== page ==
What are Mercer County IRS Scams?
These are impostor scams in which fraudsters pretend to be employees of the Internal Revenue Service when contacting their victims. They may rudely demand their targets to pay outstanding taxes or sound helpful when informing their targets that they qualify for tax refunds. Scammers demanding owed taxes threaten their victims and scare them into sending them money. Those offering bogus tax refunds trick their victims into releasing sensitive personal information such as Social Security numbers.
Residents of Mercer County can avoid IRS scams by remembering how the IRS works. The IRS does not initiate contact with taxpayers by phone. It does so by mail correspondence. It also doesn’t not threaten taxpayers and demand immediate payment of owed taxes. It allows them to contest their tax bills. If contacted by a stranger claiming to work for the IRS, do not trust them even if they provide IRS badge numbers that look legitimate. Do not send money or provide confidential information to such strangers. Use phone number lookup to verify the identity of the caller and see if their number has been flagged for phone scams.
What are Mercer County Tech Support Scams?
These are also impostor scams. However, in these fraudulent schemes, scammers impersonate tech support employees of reputable tech companies and offer unsolicited computer repair services. Tech support scammers may claim their victims’ computers are infected by malware or that hackers are likely to exploit them to steal information. They ask for remote access to these machines and charge unsuspecting computer users for repairs and computer security software they do not need.
In diabolical cases, scammers may steal confidential information, such as banking account details and confidential files, from their victims’ computers once granted remote access. They may also install adware, spyware, or ransomware on these machines. Adware will keep generating incomes for the scammers while spyware allows them to keep tabs on their victims and steal confidential information. With ransomware, fraudsters lock their victims out of their own computers and only restore access after paying ransoms.
Residents of Mercer County should not accept unsolicited tech support from strangers. If contacted by an unknown caller claiming to work for Microsoft, Apple, or Google, hang up immediately and try to identify the caller by their number with reverse phone lookup. Tech companies do not call users of their products to ask for remote access or provide unsolicited support.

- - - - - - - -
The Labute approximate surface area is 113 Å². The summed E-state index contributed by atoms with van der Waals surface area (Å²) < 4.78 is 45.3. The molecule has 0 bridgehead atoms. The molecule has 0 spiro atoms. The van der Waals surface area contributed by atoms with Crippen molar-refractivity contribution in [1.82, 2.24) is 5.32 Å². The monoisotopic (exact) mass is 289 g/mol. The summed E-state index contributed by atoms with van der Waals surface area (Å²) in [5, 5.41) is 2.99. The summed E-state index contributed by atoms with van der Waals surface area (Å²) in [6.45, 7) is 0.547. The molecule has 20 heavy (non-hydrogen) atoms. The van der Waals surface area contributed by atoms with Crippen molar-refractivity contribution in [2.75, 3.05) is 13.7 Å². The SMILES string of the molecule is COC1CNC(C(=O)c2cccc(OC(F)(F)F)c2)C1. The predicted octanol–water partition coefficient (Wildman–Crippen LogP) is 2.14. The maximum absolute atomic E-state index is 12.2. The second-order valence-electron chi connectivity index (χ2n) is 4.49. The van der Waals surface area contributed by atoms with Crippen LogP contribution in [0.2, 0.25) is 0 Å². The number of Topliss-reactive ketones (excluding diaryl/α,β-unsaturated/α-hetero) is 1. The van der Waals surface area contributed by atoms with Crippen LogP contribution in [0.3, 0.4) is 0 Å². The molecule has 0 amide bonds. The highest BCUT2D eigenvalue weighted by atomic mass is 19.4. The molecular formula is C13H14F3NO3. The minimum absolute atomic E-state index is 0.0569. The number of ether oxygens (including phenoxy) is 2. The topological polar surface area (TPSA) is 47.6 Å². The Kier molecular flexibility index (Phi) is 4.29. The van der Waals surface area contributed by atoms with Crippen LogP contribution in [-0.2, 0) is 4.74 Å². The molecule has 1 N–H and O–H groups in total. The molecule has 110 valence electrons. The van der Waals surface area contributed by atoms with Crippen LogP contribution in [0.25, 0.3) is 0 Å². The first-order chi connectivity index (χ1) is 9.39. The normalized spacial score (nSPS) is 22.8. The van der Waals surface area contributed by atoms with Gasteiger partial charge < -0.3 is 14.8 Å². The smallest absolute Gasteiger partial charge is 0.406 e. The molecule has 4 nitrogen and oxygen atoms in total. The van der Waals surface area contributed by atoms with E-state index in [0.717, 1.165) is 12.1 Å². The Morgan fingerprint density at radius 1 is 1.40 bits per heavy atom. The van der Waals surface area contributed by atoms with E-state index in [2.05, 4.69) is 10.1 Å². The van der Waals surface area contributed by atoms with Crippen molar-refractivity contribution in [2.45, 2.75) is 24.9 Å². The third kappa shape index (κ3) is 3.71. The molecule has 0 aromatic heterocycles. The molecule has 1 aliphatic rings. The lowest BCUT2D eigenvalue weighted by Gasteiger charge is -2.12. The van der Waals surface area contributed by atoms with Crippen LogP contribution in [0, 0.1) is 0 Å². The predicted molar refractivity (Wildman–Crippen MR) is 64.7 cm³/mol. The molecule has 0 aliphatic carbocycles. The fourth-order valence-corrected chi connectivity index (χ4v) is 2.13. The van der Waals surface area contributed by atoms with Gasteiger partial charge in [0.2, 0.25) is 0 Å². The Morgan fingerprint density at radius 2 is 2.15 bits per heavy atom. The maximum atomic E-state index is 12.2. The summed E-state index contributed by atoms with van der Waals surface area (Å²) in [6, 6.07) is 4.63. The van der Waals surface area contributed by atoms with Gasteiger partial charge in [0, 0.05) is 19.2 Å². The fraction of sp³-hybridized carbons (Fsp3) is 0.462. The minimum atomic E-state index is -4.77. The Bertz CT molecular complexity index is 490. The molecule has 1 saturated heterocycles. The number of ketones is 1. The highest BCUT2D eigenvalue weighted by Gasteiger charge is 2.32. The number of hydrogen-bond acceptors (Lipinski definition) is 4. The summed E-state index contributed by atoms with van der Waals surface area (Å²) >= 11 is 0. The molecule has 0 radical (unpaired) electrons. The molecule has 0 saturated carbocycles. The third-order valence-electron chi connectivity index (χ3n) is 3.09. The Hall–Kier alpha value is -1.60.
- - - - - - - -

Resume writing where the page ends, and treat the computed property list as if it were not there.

What are Mercer County Emergency Scams?
Another type of impostor scams, emergency scams are also sometimes referred to as grandparent scams because they mostly target elderly residents. In these scams, fraudsters pretend to be loved ones. When targeting grandparents, they pretend to be their grandkids and may even glean relevant information to use from the social media accounts of the persons they impersonate. These fraudsters ask their victims for urgent financial help and claim to be in some embarrassing emergencies they wish to be kept secret. They may claim to need the money to pay for bail bonds, hospital bills, or flight tickets.
Residents of Mercer County contacted by loved ones in need of emergency help should be wary. Rather than hastening to provide the requested help, they should refuse to keep the pleas a secret from other family members. If contacted in this way, call the loved one concerned directly with the number saved on your phone to confirm that they indeed called for help. Alternatively, call other family members to corroborate the caller’s claims. It is also possible to unmask an impostor running this scam by submitting their number for a suspicious phone number lookup.
What are Robocalls and Spam Calls?
Robocalls are automated phone calls directed at large numbers of users and relaying pre-recorded messages. Once mostly used by telemarketers, political groups, and organizations delivering public service announcements, scammers account for most robocalls received these days. Fraudsters use auto-dialers delivering pre-recorded pitches to cast wide nets for more targets for their fraudulent schemes.
Spam calls are also bulk calls. However, they are mostly used by telemarketers with dedicated pools of human agents making unsolicited calls to deliver scripted marketing messages. Spam calls and robocalls account for most of the calls received by most American phone users. To stop these unwanted calls, or at least reduce their frequency, residents of Mercer County should consider the following steps:
- Stop answering calls from unknown numbers. Let these go to voicemail and review the messages left to determine which ones are from real contacts
- Hang up as soon as you discover a call is a robocall or spam call